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Know your airbrush

Get the basics down before you start spraying paint
Painting with an airbrush can completely change your scale modeling and open new finishing possibilities. But you should know the basics before you decide on the kind of airbrush you want to use. Let’s dive in!
What is an airbrush? 

In simple terms, an airbrush compresses air and pushes it through a narrow nozzle where it atomizes paint and blows it out in a controllable pattern, 1. Think about it as a miniaturized, precision version of the paint sprayers used for houses and cars. Airbrushes are used in many professions and hobbies, and they are the perfect tool for applying paint to scale models.

Single- versus double-action 

Airbrush designs differ, but they can be divided into two basic categories: single-action and double-action. Airbrush types can affect the way paint is applied, ease of use, and clean up. 

In a single-action brush, the trigger controls only air flow, and it’s usually either on or off, 2. Paint flow is set by adjusting either the nozzle or the needle. This makes them easy to use, especially for beginners, because there’s only one thing to consider while spraying and a lot less chance of applying too much paint. On the other hand, single-action brushes tend to be less versatile because adjusting the paint flow is generally done while the brush is not in use.

On a double-action airbrush, the trigger controls air flow and paint volume, 3. Generally, the air pressure is controlled by depressing the trigger. Pulling back on the trigger moves the needle within the nozzle, which allows more paint through and results in a wider pattern. Skilled painters can manipulate double-action brushes to easily create interesting effects. But the versatility of double-action brushes makes them harder to use as there are more variables to master.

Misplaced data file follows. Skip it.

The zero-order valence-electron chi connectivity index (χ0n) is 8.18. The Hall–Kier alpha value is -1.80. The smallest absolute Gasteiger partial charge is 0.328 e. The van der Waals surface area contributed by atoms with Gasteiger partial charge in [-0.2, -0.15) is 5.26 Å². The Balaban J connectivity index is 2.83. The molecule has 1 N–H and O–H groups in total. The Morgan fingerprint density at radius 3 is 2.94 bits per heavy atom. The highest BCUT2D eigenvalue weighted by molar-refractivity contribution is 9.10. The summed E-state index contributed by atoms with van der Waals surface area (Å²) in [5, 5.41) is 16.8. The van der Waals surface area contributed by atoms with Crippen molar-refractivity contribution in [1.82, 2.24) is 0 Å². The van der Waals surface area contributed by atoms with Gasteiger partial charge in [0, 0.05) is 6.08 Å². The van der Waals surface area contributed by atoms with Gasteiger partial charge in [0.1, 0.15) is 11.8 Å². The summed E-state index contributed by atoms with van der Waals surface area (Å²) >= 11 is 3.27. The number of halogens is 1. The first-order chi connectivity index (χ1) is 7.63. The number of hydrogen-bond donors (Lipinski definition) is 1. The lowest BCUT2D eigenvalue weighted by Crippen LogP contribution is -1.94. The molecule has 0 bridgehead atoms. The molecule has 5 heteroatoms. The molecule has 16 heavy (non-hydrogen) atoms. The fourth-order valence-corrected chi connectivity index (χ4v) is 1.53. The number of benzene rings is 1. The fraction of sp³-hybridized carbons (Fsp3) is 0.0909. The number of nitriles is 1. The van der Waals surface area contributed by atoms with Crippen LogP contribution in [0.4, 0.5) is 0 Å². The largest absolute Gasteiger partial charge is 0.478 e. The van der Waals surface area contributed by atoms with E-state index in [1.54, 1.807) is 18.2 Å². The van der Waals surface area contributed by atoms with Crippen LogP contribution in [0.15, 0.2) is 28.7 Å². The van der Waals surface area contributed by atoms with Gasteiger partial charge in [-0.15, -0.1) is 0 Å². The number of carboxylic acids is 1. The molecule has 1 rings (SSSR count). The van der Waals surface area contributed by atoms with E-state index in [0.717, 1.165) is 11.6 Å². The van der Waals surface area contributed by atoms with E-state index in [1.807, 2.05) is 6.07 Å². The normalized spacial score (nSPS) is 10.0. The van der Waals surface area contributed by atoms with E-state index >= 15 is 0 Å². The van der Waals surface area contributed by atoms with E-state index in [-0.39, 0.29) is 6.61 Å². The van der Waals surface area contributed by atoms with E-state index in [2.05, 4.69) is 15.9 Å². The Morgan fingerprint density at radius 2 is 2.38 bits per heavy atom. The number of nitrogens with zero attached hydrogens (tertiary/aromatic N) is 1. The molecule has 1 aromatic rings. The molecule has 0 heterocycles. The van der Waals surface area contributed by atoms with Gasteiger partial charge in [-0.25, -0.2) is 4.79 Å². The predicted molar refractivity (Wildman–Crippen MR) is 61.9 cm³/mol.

External versus internal mix 

An airbrush can mix paint and air in two ways, either externally or internally. External brushes are usually less expensive than internal brushes, but they tend to produce a wider, harder-to-control spray pattern. Internal mix brushes are often easier to use and control, but there are many builders who achieve terrific results with external-mix brushes.

Bottles, color cups, and gravity feed

Airbrushes hold paint either in a bottle that attaches to the brush, usually from underneath, or in an open-top color cup. Bottles hold more paint and can be closed — a handy way to prevent unfortunate spills or splashes. Most color cups mount on top of the brush. They hold less paint, but because gravity helps move paint into the body of the brush as opposed to air pressure in a bottle-fed brush, you don’t have to use as high a pressure to spray. That means you can achieve subtle effects more easily.

Armed with this knowledge, you can better research airbrushes and decide which one is best for you.

Want to learn more about airbrushing and scale modeling? Get the scale-modeler’s how-to guide, Essential Skills for Scale Modelers. 
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